HL Deb 28 November 2001 vol 629 cc291-3

Lord Hunt of Chesterton asked Her Majesty's Government:

How they are working with the Russian Government to ensure that Russian weapons and technical and scientific capabilities do not become available to international terrorist organisations and enemy countries.

The Minister for Trade (Baroness Symons of Vernham Dean)

My Lords, the Government have allocated an Interdepartmental budget of £83.8 million for the years 2001–04 to projects to tackle the environmental, security and proliferation threats posed by the former Soviet Union's nuclear legacy. That includes a proportion of a £70 million UK contribution over 10 years to a US/Russia plutonium disposal programme. We are also spending up to £12 million in the same period on chemical and biological non-proliferation projects in Russia.

The proliferation risk posed by Russian weapon scientists and technicians is also taken seriously by the Russian Government and the UK and we co-ordinate our response with that of Russian, EU and United States partners.

Lord Hunt of Chesterton

My Lords, I thank the Minister for her reply. Does she agree that, as I saw on a recent visit to Russia, compared to France, Germany and the United States, our support for Russian defence and other areas of science and technology is not as great as theirs, and that increasing that would be mutually beneficial to the UK and to Russia?

Baroness Symons of Vernham Dean

My Lords, I cannot agree with that. I can agree possibly in relation to the United States, which is a much more wealthy country than the United Kingdom. However, I should tell the noble Lord that when I made reference to the £70 million contribution over a 10-year period to assist with the conversion of Russian weapon-grade plutonium into non-weapon usable form, the United Kingdom is the second largest contributor to that programme after the United States. We are making a greater contribution than either France or Germany. We are also committed to spending £3 million over the next three years on projects which are designed to ensure that nuclear scientists and technicians are not tempted to sell their skills to foreign regimes where they might do some damage. In that respect we contribute more than either France or Germany.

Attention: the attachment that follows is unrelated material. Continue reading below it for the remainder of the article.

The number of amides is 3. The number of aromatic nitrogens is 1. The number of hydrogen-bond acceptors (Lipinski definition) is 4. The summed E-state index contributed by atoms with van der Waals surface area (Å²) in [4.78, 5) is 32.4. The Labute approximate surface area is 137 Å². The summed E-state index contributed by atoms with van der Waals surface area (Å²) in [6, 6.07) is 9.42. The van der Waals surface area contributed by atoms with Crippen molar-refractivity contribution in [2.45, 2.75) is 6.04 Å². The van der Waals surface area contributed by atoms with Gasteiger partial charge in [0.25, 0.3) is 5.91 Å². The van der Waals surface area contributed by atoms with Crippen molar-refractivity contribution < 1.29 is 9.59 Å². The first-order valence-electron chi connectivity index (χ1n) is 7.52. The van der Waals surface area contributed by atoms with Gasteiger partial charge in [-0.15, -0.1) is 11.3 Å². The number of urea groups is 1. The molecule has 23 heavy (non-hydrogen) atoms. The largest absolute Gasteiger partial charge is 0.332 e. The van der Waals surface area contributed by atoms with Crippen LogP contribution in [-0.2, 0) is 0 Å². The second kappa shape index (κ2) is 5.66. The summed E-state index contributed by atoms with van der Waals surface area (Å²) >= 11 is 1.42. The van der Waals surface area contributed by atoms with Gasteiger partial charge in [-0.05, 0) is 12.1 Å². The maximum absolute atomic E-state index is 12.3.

Lord Jenkin of Roding

My Lords, are the Government satisfied that the sums which they are making available are reaching their intended targets? At a briefing for parliamentarians last year given by the British Nuclear Forum, there was widespread criticism of the fact that relatively small parts of the total programme were reaching their intended purposes, as well as criticism of the falling United Kingdom contribution to this effort. Does the Minister accept that there is a good deal to he done if we are to be satisfied that these dangerous materials will not fall into the hands of terrorists?

Baroness Symons of Vernham Dean

My Lords, I certainly accept that this is a serious problem. However, I would point out that among our European partners, the United Kingdom is not only playing its part; we are putting a great deal of money into the effort. There are responsibilities that devolve to Russia. The noble Lord will know that as a member of the Nuclear Suppliers Group and the Zangger Committee, Russia is committed to ensuring that transfers of nuclear materials and technology do not fall into the wrong hands. We have regular bilateral talks with the Russians on non-proliferation issues and shall continue to do so.

Baroness Park of Monmouth

My Lords, can the Minister tell the House what arrangements there have been for inspecting sites such as those where chemical weapons are held to ensure that the money is being used for the purpose it was given? I have heard from an authoritative source that the roads have improved greatly in that area and that a number of interesting and splendid houses have been built for party functionaries. However, there is not much evidence that anyone has done anything about removing chemical weapons or, indeed, looking after the unfortunate villagers who have suffered. What arrangements are there for inspection to prove that the money is being spent in the right way?